Is the nation-state back?

November 20, 2016

What role will the nation-state play in deciding the fate of fraught supranational institutions, like NATO and the EU?

Is the nation-state back?

Donald Trump’s ascension to the US presidency has defied almost every political taboo of the last few decades. He denounced NATO as superfluous, threatened punitive taxation against companies that took jobs south of the border, and proposed a ban on migrants from Muslim countries.

With the help of Brexit campaigner and chief UKIP strategist, Nigel Farage, he engineered a zeitgeist moment: Here were the civilised people of the West, reclaiming national sovereignty by tearing down supranational structures that had for decades served the ruling classes, and impeded upon the ability of governments to serve their electorate.

No longer would we go down that road littered with the broken promises of global capitalism and the contentious bones of multiculturalism.

This message is music to France’s far-right Front National leader, Marine Le Pen. Long confined to the periphery of mainstream politics, her anti-migration and anti-European Union (EU) stance has gained considerable traction over the last five years. She believes that the spectre of terrorism and the international cynicism regarding Islam’s compatibility with Western cultures will play in her favour when France goes to the polls next year. She has praised the construction of new walls, declaring that "the time of the nation state is back".

Conventional wisdom will have you believe that this aggressive populism marks the resurrection of the nation-state, but when did the nation-state die? What was it, in whose interest did it exist? Where was its spirit during its hiatus? Why is it back? Is this a ‘return’ or is it the emergence of a new kind of nation-state, emerging out of the crisis of global capitalism? How will it manifest itself in the unfolding context, and what role will it play in deciding the fate of fraught supranational institutions, like NATO and the EU?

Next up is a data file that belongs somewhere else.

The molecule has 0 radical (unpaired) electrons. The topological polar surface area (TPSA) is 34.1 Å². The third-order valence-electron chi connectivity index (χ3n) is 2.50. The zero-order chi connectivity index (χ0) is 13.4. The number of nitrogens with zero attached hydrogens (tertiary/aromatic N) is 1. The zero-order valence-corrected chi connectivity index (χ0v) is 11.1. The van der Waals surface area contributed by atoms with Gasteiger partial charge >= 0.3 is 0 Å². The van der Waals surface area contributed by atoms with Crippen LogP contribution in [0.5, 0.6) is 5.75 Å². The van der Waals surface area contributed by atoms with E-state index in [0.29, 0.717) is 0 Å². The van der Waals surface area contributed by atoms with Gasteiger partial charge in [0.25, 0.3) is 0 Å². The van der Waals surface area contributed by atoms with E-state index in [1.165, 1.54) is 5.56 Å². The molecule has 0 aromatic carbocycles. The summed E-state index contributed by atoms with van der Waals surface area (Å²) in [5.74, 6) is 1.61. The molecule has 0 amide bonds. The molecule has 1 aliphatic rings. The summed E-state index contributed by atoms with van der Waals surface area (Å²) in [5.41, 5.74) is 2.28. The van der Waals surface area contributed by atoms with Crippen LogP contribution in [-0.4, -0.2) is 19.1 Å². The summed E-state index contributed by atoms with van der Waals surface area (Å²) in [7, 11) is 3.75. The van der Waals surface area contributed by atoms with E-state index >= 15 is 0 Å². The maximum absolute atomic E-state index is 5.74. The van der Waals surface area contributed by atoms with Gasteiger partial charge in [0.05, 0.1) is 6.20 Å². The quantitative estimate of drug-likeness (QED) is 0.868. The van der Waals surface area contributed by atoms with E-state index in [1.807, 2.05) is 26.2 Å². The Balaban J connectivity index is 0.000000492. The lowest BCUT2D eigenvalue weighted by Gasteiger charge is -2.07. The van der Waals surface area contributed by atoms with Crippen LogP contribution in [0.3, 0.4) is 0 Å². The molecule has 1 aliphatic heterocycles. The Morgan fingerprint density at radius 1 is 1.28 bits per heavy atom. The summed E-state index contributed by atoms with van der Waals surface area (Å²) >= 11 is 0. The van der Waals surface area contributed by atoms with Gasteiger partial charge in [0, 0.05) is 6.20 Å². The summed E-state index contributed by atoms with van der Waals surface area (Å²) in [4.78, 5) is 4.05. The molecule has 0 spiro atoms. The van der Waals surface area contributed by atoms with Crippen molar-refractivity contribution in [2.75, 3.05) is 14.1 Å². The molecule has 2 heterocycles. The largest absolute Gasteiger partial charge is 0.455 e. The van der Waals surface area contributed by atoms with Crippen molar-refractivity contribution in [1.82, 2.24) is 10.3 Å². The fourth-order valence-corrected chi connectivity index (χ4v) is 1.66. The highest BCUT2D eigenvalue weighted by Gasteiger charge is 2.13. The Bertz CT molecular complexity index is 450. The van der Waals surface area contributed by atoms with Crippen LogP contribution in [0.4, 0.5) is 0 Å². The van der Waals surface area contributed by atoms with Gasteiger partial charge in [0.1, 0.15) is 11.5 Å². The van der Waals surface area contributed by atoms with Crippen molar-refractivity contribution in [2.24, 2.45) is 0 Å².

Read also: A country of anti-immigrants

A nation-state, as Benedict Anderson succinctly described it, is an imagined political community; a political order that derives its legitimacy from a constellation of common historical reference points, assembled to create a particular narrative of belonging. It adorns itself with status symbols (liberty, strength, power, democracy, modernity), practises a suppression of dissenting narratives, and believes itself to be the guardian of a unique culture that is superior and more advanced to others.

Trump and Brexit have a very high, negative symbolic value that can unleash uncontrolled political forces, as it sends a signal to populists all over Europe. There is also uncertainty over Donald Trump’s foreign policy.

We see this in Trump’s view of Muslims in the US. If he could string together a coherent sentence, we might hear him say this: the American people have common ethnic roots, they are bound together by a unique historical tradition that makes them pervious to freedoms that are incompatible with Islam. This country is founded upon these national traits, and the state must exercise its sovereignty in order to possess, preserve and secure these freedoms from the threat of Islam.